Simulation-based analysis of parabolic trough solar power plants around the world

Fig. 1: 3D heat map of the Keahole Plant in Hawaii
Fig. 2: SEGS-8 in California and NOOR-1 in Morocco
In Version 7.1.7 of Energy3D, I have added the basic functionality needed to perform simulation-based analysis of solar power plants using parabolic trough arrays. These tools include 24-hour yield analysis for any selected day, 12-month annual yield analysis, and the 3D heat map visualization of the solar field for daily shading analysis (Figure 1). The heat map representation makes it easy to examine where and how the design can be optimized at a fine-grained level. For instance, the heat map in Figure 1 illustrates some degree of inter-row shadowing in the densely-packed Keahole Solar Power Plant in Hawaii (also known as Holaniku). If you are curious, you can also add a tree in the middle of the array to check out its effect (most solar power plants are in open space with no external obstruction to sunlight, so this is just for pure experimental fun).
Fig. 3: Hourly outputs near Tuscon in four seasons

Fig. 4: Hourly outputs near Calgary in four seasons
As of July 12, I have constructed the Energy3D models for nine such solar power plants in Canada, India, Italy, Morocco, and the United States (Arizona, California, Florida, Hawaii, and Nevada) using the newly-built user interface for creating and editing large-scale parabolic trough arrays (Figure 2). This interface aims to support anyone, be she a high school student or a professional engineer or a layperson interested in solar energy, to design this kind of solar power plant very quickly. The nine examples should sufficiently demonstrate Energy3D's capability of and relevance in designing realistic solar power plants of this type. More plants will be added in the future as we make progress in our Solarize Your World Initiative that aims to engage everyone to explore, model, and design renewable energy solutions for a sustainable world.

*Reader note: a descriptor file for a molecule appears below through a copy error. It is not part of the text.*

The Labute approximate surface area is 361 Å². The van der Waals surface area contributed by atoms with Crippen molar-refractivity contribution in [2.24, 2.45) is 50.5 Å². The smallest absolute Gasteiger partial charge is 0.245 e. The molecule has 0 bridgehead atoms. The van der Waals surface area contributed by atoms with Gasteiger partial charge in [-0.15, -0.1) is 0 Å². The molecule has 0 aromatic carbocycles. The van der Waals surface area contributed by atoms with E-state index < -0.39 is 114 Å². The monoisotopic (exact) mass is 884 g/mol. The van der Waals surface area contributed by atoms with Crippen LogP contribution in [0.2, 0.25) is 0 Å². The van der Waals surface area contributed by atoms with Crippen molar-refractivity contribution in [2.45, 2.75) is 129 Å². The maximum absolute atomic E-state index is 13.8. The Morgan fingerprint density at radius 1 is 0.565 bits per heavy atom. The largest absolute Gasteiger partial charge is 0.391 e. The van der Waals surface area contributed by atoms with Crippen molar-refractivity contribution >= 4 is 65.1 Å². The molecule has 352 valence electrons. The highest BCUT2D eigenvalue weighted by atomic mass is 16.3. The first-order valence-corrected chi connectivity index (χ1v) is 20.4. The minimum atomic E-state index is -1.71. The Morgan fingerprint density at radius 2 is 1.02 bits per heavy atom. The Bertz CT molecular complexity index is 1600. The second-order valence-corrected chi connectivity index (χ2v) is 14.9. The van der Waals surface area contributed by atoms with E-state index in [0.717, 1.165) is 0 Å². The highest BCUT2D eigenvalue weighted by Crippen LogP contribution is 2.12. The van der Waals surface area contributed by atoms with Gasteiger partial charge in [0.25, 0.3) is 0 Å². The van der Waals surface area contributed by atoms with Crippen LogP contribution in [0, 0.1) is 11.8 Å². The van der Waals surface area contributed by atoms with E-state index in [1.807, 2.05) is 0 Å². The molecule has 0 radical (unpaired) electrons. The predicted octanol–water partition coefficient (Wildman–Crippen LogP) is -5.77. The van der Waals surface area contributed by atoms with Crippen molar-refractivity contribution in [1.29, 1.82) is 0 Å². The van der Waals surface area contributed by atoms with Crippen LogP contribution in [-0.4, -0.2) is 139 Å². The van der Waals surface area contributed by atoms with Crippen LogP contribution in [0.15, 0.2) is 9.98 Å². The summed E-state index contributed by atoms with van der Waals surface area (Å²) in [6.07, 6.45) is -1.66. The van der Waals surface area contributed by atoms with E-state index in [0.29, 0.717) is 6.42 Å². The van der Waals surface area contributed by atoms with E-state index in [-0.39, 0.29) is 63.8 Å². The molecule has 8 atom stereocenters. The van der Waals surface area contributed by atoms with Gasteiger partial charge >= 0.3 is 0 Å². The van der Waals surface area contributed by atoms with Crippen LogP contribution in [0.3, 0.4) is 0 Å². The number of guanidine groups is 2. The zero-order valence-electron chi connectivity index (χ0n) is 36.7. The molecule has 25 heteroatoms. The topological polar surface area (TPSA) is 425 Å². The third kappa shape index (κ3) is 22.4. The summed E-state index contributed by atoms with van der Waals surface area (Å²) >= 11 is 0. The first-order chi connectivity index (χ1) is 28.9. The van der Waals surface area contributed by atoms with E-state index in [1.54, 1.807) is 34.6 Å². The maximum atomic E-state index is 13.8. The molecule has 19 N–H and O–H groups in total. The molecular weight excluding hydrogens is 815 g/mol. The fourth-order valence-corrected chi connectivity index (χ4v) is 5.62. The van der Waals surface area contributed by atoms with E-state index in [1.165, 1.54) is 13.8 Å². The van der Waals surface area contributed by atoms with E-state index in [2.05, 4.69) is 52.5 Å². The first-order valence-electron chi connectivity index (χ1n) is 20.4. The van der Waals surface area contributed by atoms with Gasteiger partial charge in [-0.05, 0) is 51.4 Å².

Fig. 5: Hourly outputs near Honolulu in four seasons

An interesting result is that the output of parabolic troughs actually dips a bit at noon in some months of the year (Figure 3), especially at high altitudes and in the winter, such as Medicine Hat in Canada at a latitude of about 51 degrees (Figure 4). This is surprising as we perceive noon as the warmest time of the day. But this effect has been observed in a real solar farm in Cary, North Carolina that uses horizontal single-axis trackers (HSATs) to turn photovoltaic solar panels. Although I don't currently have operation data from solar farms using parabolic troughs, HSAT-driven photovoltaic solar arrays that align in the north-south axis work in a way similar to parabolic troughs. So it is reasonable to expect that the outputs from parabolic troughs should exhibit similar patterns. This also seems to agree with the graphs in Figure 6 of a research paper by Italian scientists that compares parabolic troughs and Fresnel reflectors.

The effect is so counter-intuitive that folks call it "Solar Array Surprises." It occurs only in solar farms driven by HSATs (fixed arrays do not show this effect). As both the sun and the solar collectors move in HSAT solar arrays, exactly how this happens may not be easy to imagine at once. Some people suggested that the temperature effect on solar cell efficiency might be a possible cause. Although it is true that the decrease of solar cell efficiency at noon when temperature rises to unfavorable levels in the summer of North Carolina can contribute to the dip, the theory cannot explain why the effect is also pronounced in other seasons. But Energy3D accurately predicts these surprises, as I have written in an article about a year before when I added supports for solar trackers to Energy3D. I will think about this more carefully and provide the explanation later in an article dedicated to this particular topic. For now, I would like to point out that Energy3D shows that the effect diminishes for sites closer to the equator (Figure 5).